US buyout firm Clayton, Dubilier & Rice has acquired medical products manufacturer Drive DeVilbiss Healthcare from backers including private equity healthcare investor Ferrer Freeman & Company.
A person with knowledge of the deal told Private Healthcare Investor the transaction was valued at around $800m million and brings CD&R’s ninth fund, a $6.4 billion vehicle, to 70 percent invested. The person said CD&R is talking with LPs about launching its tenth fund, which could target at least $8 billion.
CD&R declined to comment.
“Drive’s management team has done an exceptional job of identifying and capitalising on the increasing demand for its products across multiple channels,” CD&R Partner Richard Schnall said. “We intend to play a constructive role by supporting a very talented management team as it continues to grow the business organically and through acquisitions, pursue operational excellence and serve its customers with the highest quality products.”
Drive DeVilbiss was formed in 2015 when Ferrer Freeman merged portfolio company Drive Medical, which it acquired in 2008 and is one of the largest wheelchair manufacturers in the US, with DeVilbiss Healthcare, which makes sleep products and was acquired from private equity house Vestar Capital Partners. After this deal Ferrer became a minority owner in the combined company. Under Ferrer’s ownership Drive Medical made more than ten bolt-on acquisitions. The person confirmed the deal was a full exit for Ferrer.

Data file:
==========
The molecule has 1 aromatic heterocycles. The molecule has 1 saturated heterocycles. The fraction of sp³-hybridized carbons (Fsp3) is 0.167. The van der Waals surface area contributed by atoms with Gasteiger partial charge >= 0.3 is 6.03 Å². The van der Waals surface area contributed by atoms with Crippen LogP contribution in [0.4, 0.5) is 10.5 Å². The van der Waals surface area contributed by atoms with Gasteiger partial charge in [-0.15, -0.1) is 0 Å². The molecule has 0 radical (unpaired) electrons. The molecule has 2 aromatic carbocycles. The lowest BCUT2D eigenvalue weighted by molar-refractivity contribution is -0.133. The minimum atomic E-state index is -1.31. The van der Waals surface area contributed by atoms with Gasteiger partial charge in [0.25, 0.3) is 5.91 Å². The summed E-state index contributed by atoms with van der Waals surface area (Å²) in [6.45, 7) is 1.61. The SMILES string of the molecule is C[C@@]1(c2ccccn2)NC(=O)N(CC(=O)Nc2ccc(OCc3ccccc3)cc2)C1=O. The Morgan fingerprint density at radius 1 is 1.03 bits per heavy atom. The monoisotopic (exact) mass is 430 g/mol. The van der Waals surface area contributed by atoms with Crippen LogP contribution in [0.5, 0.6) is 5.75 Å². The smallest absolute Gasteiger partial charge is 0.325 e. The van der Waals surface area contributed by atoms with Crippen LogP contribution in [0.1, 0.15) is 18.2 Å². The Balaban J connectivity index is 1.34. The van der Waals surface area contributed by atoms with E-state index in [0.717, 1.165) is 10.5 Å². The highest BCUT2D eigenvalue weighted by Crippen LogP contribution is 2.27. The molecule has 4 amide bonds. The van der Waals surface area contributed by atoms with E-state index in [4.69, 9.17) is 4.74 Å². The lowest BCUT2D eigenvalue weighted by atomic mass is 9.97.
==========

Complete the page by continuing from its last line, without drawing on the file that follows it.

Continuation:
In 2013 Ferrer Freeman and the companies owners recapitalised the business with a $115 million loan from GE Capital. Debt for the current deal was provided by Barclays, JPMorgan Chase Bank, Citigroup Global Markets, Capital One and HSBC.
The New York buyout house has recently bolstered its healthcare team, hiring JPMorgan’s former managing director and co-head of healthcare services Ravi Sachdev and appointing former Omnicare president and chief executive Nitin Sahney as an operating advisor.
CD&R's current healthcare portfolio includes wound care services provider Healogics and cloud-based prescription management company Vets First Choice. Previous holdings include healthcare services provider Envision Healthcare, which it exited in August 2013.
In May last year the firm sold drug compounder PharMEDium Healthcare Holdings to drug distributor AmerisourceBergen for $2.57 billion, marking over 5x money-on-money multiple. In 2013, it sold disposable medical product provider AssuraMed to Cardinal Health for over 3x multiple, according to a source familiar with the matter.
CD&R’s ninth flagship fund closed in May 2014 on $6.43 billion according to PEI data. The person PHI spoke to said the fund distributed $6 billion to LPs last year. It’s eighth fund closed in 2009 on $5 billion, one of the largest funds raised that year.
–Additional reporting by Annabelle Ju